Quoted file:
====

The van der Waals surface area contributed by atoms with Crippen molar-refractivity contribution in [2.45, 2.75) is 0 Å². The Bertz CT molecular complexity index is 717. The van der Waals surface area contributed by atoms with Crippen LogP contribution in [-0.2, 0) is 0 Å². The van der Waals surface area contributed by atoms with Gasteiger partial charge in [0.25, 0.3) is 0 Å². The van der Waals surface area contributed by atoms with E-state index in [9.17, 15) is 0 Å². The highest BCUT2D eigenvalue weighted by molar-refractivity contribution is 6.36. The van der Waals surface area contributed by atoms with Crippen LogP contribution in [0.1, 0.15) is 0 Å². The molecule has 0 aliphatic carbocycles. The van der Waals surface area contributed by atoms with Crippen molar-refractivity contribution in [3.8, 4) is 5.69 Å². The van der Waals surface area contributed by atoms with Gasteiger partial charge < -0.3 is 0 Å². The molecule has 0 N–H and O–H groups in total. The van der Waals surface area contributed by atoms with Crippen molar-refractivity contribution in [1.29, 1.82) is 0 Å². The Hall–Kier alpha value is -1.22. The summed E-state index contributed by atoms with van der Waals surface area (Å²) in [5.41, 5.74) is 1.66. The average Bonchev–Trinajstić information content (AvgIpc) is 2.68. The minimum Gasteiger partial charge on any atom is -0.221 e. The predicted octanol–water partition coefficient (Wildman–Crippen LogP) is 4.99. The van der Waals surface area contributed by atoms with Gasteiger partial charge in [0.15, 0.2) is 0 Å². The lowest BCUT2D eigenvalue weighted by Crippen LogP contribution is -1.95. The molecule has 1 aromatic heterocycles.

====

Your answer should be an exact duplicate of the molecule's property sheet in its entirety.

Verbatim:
The van der Waals surface area contributed by atoms with Crippen molar-refractivity contribution in [2.45, 2.75) is 0 Å². The Bertz CT molecular complexity index is 717. The van der Waals surface area contributed by atoms with Crippen LogP contribution in [-0.2, 0) is 0 Å². The van der Waals surface area contributed by atoms with Gasteiger partial charge in [0.25, 0.3) is 0 Å². The van der Waals surface area contributed by atoms with E-state index in [9.17, 15) is 0 Å². The highest BCUT2D eigenvalue weighted by molar-refractivity contribution is 6.36. The van der Waals surface area contributed by atoms with Crippen LogP contribution in [0.1, 0.15) is 0 Å². The molecule has 0 aliphatic carbocycles. The van der Waals surface area contributed by atoms with Crippen molar-refractivity contribution in [3.8, 4) is 5.69 Å². The van der Waals surface area contributed by atoms with Gasteiger partial charge < -0.3 is 0 Å². The molecule has 0 N–H and O–H groups in total. The van der Waals surface area contributed by atoms with Crippen molar-refractivity contribution in [1.29, 1.82) is 0 Å². The Hall–Kier alpha value is -1.22. The summed E-state index contributed by atoms with van der Waals surface area (Å²) in [5.41, 5.74) is 1.66. The average Bonchev–Trinajstić information content (AvgIpc) is 2.68. The minimum Gasteiger partial charge on any atom is -0.221 e. The predicted octanol–water partition coefficient (Wildman–Crippen LogP) is 4.99. The van der Waals surface area contributed by atoms with Gasteiger partial charge in [0.15, 0.2) is 0 Å². The lowest BCUT2D eigenvalue weighted by Crippen LogP contribution is -1.95. The molecule has 1 aromatic heterocycles.